We drove through the night on a Friday to get home to look at the house. It was a long drive and we were very tired and a little excited. We met with the realtor and looked at the house. It was as cute as the pictures showed online, but seemed really small. We would have to put a lot of money into expansion, and the foundation was a little concerning. We left the house feeling like the trip home might have been a huge and exhausting waste of time.
We spent hours on Saturday looking at lots because the homes for sale were scarce. People who were born and raised there don’t often move very far away and people who move into the area, don’t like to leave, making the real estate a hot commodity. We found some interesting prospects that we were throwing around. Then, our story made a surprising turn.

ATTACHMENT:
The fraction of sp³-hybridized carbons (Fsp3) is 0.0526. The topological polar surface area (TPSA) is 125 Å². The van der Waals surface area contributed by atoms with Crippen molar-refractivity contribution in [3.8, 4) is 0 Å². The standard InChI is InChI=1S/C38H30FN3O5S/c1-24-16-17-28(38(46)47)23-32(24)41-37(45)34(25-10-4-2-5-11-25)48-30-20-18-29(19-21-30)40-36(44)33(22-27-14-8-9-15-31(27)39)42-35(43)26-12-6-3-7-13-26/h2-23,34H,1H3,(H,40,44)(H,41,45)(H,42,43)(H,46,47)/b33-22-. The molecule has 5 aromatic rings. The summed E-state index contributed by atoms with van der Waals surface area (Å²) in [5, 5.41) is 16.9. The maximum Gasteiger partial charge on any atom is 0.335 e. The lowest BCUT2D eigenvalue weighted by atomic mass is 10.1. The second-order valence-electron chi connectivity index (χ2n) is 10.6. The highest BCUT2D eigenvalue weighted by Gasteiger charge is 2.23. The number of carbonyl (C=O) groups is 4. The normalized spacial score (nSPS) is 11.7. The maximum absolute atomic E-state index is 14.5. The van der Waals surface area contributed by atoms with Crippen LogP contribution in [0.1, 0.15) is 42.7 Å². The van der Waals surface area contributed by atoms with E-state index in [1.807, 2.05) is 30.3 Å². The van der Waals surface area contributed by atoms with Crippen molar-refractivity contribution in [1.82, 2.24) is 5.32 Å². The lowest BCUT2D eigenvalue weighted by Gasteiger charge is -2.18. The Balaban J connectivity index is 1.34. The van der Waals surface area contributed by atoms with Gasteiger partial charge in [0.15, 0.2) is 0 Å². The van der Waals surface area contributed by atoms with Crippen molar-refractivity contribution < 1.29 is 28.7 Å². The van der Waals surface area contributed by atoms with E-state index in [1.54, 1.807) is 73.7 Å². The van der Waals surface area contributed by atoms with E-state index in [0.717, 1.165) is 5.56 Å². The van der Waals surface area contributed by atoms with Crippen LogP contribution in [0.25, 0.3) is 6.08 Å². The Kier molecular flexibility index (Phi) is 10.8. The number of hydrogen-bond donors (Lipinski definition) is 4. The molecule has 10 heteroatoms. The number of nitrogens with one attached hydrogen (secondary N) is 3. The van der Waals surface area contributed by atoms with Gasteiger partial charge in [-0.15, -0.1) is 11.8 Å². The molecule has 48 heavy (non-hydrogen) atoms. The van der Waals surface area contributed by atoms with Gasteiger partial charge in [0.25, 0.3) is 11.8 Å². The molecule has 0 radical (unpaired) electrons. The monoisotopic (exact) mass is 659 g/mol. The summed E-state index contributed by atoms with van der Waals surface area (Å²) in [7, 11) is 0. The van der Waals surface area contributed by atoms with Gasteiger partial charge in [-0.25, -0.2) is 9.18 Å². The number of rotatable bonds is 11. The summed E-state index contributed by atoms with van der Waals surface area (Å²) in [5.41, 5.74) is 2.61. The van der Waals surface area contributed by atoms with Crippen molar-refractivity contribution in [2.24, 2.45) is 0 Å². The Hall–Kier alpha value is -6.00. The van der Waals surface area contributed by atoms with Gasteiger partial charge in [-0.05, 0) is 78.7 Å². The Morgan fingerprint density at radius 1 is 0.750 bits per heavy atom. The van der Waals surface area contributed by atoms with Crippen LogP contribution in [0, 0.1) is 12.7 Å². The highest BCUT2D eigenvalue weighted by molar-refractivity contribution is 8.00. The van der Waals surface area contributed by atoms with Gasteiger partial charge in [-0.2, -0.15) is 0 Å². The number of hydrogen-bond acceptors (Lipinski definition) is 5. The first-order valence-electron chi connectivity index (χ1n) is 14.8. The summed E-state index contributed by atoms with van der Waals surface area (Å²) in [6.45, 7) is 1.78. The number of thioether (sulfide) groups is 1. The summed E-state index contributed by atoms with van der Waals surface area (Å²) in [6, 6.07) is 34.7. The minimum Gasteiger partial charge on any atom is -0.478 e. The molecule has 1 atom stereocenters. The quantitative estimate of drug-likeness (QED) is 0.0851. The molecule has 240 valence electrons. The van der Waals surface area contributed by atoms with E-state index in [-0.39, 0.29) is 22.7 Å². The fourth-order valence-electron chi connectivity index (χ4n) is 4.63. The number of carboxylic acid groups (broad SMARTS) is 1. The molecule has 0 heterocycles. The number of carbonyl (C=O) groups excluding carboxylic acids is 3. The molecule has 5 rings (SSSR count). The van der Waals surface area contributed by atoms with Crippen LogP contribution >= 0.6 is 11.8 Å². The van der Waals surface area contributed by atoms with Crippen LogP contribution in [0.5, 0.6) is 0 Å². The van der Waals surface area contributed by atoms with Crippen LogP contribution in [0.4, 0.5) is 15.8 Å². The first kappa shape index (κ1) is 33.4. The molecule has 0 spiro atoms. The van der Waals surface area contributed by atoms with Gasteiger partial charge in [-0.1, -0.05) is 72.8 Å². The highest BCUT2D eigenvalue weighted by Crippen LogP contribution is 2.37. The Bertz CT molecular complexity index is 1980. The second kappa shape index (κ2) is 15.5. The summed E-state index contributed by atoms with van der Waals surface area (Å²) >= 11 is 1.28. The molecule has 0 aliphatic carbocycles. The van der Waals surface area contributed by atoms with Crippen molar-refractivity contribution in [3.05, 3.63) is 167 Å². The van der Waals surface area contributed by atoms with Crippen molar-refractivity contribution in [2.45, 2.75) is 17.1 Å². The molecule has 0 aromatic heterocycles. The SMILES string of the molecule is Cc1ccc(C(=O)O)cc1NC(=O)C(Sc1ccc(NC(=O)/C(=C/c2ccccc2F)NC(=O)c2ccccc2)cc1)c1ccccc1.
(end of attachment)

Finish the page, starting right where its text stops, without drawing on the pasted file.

After arriving home from looking at lots, my parents graciously offered up a lot they had purchased as an investment. It was just down the road from them (I mean a stones-throw). At first, I thought, “This is ABSOLUTELY not going to happen!” I am a forty-something year-old woman. Do I want to live that close to my parents? Then, I thought about it and the idea grew on me. My kids could walk to my parent’s house. I would be close by to take care of them later. I had grown-up across the street from my Grandparents, and it was such an amazing blessing! The question became, “What is the hubby going to say about this one?” He had lived far away from grandparents, aunts and uncles and cousins as a child. This was a whole new ballgame for him. Was this going to scare him? Surprisingly, as I was tossing these thoughts around in my head and contemplating the magnitude of it all he said, “I would be open to that idea. What do you think?” So…this is how our busy year began!